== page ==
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US: Nasdaq nears 5,000 as oil weakness weighs on S&P 500

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[NEW YORK] The Nasdaq on Thursday powered closer to 5,000 points while weakness in oil-linked equities kept the Dow and S&P 500 in the red.

The tech-rich Nasdaq Composite Index jumped 20.75 points (0.42 per cent) 4,987.89.

The Dow Jones Industrial Average slipped 10.15 (0.06 per cent) to 18,124.42, while the broad-based S&P 500 shed 3.12 (0.15 per cent) at 2,110.74.

Tech giant Apple gained 1.3 percent after it sent invitations for a March 9 event in San Francisco expected to launch the Apple Watch.

Other outperformers that helped lift Nasdaq near 5,000, a level not breached since the year 2000, included Google (+2.1 per cent) and Tesla Motors (+1.7 per cent).

Oil giant Chevron fell 1.4 per cent and oil-services company Schlumberger lost 1.6 per cent as crude prices fell sharply on worries about excess supplies.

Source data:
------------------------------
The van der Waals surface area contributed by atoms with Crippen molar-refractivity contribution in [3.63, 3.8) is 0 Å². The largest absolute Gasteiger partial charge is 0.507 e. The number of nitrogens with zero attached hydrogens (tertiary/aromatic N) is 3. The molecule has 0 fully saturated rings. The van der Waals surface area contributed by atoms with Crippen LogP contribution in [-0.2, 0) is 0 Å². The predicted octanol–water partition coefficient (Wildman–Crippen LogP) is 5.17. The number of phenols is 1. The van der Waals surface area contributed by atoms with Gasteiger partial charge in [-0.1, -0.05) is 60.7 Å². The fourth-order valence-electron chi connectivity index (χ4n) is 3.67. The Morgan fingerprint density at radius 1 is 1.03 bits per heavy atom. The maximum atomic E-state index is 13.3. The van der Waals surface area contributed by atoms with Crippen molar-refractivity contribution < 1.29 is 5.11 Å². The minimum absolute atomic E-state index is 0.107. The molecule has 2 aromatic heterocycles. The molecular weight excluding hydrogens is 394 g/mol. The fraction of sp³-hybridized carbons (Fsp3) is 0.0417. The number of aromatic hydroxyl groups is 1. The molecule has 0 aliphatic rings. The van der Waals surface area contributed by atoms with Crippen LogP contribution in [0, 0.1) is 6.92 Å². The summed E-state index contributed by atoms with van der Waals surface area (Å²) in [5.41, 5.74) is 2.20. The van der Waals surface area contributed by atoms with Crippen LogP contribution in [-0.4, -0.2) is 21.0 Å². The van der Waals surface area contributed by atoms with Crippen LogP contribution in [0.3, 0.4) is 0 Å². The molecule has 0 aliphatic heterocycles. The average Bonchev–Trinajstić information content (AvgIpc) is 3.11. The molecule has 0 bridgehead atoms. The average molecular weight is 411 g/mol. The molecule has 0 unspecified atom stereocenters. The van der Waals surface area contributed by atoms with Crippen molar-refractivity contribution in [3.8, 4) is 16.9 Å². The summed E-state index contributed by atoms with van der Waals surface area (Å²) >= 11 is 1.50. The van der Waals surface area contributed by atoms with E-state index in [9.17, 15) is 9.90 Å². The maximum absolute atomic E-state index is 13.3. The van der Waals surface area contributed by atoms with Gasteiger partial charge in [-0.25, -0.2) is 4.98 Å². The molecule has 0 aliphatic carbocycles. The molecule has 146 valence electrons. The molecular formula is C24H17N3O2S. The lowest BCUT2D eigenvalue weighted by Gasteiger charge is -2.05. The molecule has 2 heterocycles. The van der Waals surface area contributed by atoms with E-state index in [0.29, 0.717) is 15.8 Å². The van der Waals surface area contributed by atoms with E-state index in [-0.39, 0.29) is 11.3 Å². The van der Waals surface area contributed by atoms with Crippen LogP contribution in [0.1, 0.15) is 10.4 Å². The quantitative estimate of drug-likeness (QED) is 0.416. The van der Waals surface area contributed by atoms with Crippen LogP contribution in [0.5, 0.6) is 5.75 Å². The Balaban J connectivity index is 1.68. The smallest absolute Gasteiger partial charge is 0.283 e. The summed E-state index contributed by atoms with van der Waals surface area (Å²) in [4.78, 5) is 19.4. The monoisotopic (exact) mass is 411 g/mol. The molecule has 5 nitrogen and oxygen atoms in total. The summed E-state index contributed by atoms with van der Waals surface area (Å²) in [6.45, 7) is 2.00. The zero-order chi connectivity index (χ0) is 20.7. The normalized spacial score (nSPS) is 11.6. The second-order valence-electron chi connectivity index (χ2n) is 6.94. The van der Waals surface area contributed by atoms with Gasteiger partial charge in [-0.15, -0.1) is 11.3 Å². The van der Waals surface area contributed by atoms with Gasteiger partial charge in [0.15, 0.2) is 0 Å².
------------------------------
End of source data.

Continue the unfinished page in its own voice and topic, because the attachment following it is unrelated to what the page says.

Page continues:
Morgan Stanley fell 1.5 per cent after announcing a settlement with the Justice Department to pay US$2.6 billion to settle a probe into its marketing of mortgage-backed securities.

The investment bank trimmed its 2014 core earnings by US$1.35 per share from the US$2.96 per share previously reported in light of the settlement.

Avago Technologies, which makes semiconductors used in smartphones and other devices, jumped 14.7 per cent on news that its first-quarter net income more than doubled to US$351 million compared with the year-ago period.

L Brands, which owns the Victoria's Secret and Bath & Body Works retail chains, dropped 0.5 per cent after it forecast earnings for the first quarter at 50-55 cents per share, lower than the 62 cents projected by Wall Street analysts.

Salesforce.com, a provider of cloud computing services, leaped 11.7 per cent as fourth-quarter revenue rose 26 percent to US$1.44 billion. The company predicted revenue would rise 21-23 per cent in the first quarter.

Bond prices fell. The yield on the 10-year US Treasury rose to 2.03 per cent from 1.96 per cent, while the 30-year advanced to 2.63 per cent from 2.57 per cent. Bond prices and yields move inversely.

AFP